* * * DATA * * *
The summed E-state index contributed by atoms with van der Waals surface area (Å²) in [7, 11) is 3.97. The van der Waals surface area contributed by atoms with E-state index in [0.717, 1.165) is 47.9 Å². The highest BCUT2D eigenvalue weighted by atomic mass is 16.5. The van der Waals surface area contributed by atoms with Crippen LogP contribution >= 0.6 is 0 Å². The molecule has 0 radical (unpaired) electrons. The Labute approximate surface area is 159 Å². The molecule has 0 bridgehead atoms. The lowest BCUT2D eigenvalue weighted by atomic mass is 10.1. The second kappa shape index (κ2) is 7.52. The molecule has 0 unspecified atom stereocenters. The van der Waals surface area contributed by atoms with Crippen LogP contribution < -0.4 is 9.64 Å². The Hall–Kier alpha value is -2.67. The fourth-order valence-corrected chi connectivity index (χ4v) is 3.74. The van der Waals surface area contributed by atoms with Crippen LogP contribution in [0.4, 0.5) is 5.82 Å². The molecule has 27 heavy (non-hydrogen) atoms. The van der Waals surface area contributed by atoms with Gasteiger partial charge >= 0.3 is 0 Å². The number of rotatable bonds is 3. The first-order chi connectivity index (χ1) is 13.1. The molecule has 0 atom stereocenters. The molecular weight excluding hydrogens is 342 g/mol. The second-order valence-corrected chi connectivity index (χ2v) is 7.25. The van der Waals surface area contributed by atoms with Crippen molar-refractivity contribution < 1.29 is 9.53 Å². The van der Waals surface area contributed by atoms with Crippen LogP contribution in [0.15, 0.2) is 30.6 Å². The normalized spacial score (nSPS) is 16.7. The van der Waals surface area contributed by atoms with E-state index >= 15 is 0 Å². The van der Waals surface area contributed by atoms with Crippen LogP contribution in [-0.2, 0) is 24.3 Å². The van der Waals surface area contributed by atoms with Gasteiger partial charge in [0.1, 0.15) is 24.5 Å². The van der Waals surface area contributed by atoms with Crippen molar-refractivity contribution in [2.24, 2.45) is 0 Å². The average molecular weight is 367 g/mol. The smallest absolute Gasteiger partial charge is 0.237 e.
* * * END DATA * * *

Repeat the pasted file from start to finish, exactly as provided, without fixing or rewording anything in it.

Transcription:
The summed E-state index contributed by atoms with van der Waals surface area (Å²) in [7, 11) is 3.97. The van der Waals surface area contributed by atoms with E-state index in [0.717, 1.165) is 47.9 Å². The highest BCUT2D eigenvalue weighted by atomic mass is 16.5. The van der Waals surface area contributed by atoms with Crippen LogP contribution >= 0.6 is 0 Å². The molecule has 0 radical (unpaired) electrons. The Labute approximate surface area is 159 Å². The molecule has 0 bridgehead atoms. The lowest BCUT2D eigenvalue weighted by atomic mass is 10.1. The second kappa shape index (κ2) is 7.52. The molecule has 0 unspecified atom stereocenters. The van der Waals surface area contributed by atoms with Crippen LogP contribution < -0.4 is 9.64 Å². The Hall–Kier alpha value is -2.67. The fourth-order valence-corrected chi connectivity index (χ4v) is 3.74. The van der Waals surface area contributed by atoms with Crippen LogP contribution in [0.4, 0.5) is 5.82 Å². The molecule has 27 heavy (non-hydrogen) atoms. The van der Waals surface area contributed by atoms with Gasteiger partial charge >= 0.3 is 0 Å². The number of rotatable bonds is 3. The first-order chi connectivity index (χ1) is 13.1. The molecule has 0 atom stereocenters. The molecular weight excluding hydrogens is 342 g/mol. The second-order valence-corrected chi connectivity index (χ2v) is 7.25. The van der Waals surface area contributed by atoms with Crippen molar-refractivity contribution < 1.29 is 9.53 Å². The van der Waals surface area contributed by atoms with Crippen LogP contribution in [0.15, 0.2) is 30.6 Å². The normalized spacial score (nSPS) is 16.7. The van der Waals surface area contributed by atoms with E-state index >= 15 is 0 Å². The van der Waals surface area contributed by atoms with Crippen LogP contribution in [-0.2, 0) is 24.3 Å². The van der Waals surface area contributed by atoms with Gasteiger partial charge in [0.1, 0.15) is 24.5 Å². The van der Waals surface area contributed by atoms with Crippen molar-refractivity contribution in [2.24, 2.45) is 0 Å². The average molecular weight is 367 g/mol. The smallest absolute Gasteiger partial charge is 0.237 e.